The Oil Marketing Association Pakistan (OMAP), which is a representative body of the Oil Marketing Companies (OMCs), called on the government again on Friday to remove the anomaly in the levying of the turnover tax applicable to the oil marketing sector by linking it to the margins earned by the OMCs and reducing its rate to 0.25 percent.
The Chief Executive Officer of OMAP, Dr. Ilyas Fazil, informed the Minister for Finance, Shaukat Tarin, in a letter that the “rate of turnover tax (currently at 0.75 percent) should be rationalized/aligned to remove all elements of discrimination and be reduced to 0.25 percent in order to provide much-needed relief to cash flows and profits”.
He added, “Minimum Tax should, moreover, be linked to the gross margins for OMCs rather than the revenues as OMCs have a very thin government-regulated margin”.
OMAP had sent representatives to the Ministry of Finance on the issue before the announcement of the federal budget as well.
The CEO of OMAP contended that only fixed margin is the turnover/revenue of the OMCs, and hence, should form the basis of charging the minimum tax u/s 113 of the Income Tax Ordinance, 2001.
He emphasized that in the case of the OMCs, the components of the selling price of Petrol and High Speed Diesel (HSD) are regulated by the Oil & Gas Authority (OGRA) and other authorities.
OMAP pointed out that although the profit margin of petroleum dealers, agents, and distributors is higher than that of the OMCs, the petroleum dealers operating petrol pumps are exempt (Clause 11A – Part IV – Second Schedule) and the petroleum agents are enjoying a low rate of 0.25 percent as compared to the 0.75 percent charged to the OMCs.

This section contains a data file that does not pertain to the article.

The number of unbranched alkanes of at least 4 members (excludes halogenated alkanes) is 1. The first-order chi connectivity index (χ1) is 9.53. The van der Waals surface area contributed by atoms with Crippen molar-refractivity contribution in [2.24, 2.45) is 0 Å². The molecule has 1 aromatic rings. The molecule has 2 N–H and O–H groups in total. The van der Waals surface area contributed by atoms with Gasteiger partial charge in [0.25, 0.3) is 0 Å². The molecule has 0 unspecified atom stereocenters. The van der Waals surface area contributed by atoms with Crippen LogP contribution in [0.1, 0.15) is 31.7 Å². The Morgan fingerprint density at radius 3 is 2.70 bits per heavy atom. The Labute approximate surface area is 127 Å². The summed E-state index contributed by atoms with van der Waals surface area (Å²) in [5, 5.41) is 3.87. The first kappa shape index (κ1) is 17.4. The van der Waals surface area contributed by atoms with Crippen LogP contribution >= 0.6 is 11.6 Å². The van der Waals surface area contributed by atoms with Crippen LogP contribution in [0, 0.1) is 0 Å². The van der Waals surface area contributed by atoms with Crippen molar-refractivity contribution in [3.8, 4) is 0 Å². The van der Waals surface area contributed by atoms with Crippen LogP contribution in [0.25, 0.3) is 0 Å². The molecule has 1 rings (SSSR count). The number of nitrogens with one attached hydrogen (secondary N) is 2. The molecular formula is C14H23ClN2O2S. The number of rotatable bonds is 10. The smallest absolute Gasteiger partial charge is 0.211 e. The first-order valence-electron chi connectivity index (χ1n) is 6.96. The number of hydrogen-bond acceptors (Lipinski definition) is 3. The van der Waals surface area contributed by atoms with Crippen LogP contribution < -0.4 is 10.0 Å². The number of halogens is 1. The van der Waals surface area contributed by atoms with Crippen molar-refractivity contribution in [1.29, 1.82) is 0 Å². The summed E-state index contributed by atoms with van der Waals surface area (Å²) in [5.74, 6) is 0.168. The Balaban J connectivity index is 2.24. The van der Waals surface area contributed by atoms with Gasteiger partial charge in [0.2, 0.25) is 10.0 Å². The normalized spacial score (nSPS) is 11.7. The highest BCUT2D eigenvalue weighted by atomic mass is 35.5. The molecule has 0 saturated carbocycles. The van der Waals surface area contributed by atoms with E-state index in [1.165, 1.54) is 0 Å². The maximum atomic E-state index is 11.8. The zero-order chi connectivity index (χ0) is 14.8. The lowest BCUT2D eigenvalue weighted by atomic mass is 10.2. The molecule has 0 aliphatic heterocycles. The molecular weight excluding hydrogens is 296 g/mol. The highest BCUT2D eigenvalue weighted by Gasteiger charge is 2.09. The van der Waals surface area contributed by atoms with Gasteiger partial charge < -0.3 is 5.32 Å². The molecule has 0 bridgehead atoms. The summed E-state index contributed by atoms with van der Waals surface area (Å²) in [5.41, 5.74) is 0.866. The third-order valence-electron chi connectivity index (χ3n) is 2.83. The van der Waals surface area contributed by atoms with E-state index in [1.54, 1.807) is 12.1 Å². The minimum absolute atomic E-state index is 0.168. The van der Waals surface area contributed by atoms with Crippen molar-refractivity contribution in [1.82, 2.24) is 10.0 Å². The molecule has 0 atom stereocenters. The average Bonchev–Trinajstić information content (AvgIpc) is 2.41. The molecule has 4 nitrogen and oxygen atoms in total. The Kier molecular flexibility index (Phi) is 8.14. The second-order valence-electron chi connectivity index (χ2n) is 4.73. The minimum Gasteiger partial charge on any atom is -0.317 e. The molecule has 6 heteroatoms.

Dr. Fazil stressed that “this is discriminatory, arbitrary and absurd as in the similar sector, the persons with high-profit margin pay no/lesser percentage of tax on turnover while the OMCs having fewer profit margins suffer higher rates”.
He argued that the rate of 0.75 percent had been fixed for the OMCs without taking into account the average profit to turnover ratio in the relevant sector, which is lower than many other industries for which the turnover tax rate has been fixed at 0.25 percent.
While referring to the 0.25 percent minimum tax levied on the rice mills and the distributors of the pharmaceutical industries (the prices of whose products are controlled by the government), OMAP said that it also deserves similar treatment for being a highly regulated sector.
Dr. Fazil emphasized that the dealers, sub-dealers, retailers, and wholesalers of fast-moving consumer goods, sugar, cement, and edible oil have been allowed a discounted rate of 0.25 percent under Clause (24D) of Part II of the Second Schedule to the IncomeTax Ordinance, 2001. Petroleum Products also fall under the same FBR definition of fast-moving products (‘our storages and retail outlets are replenished on an hourly basis’) and therefore, the OMCs should be treated in a similar manner.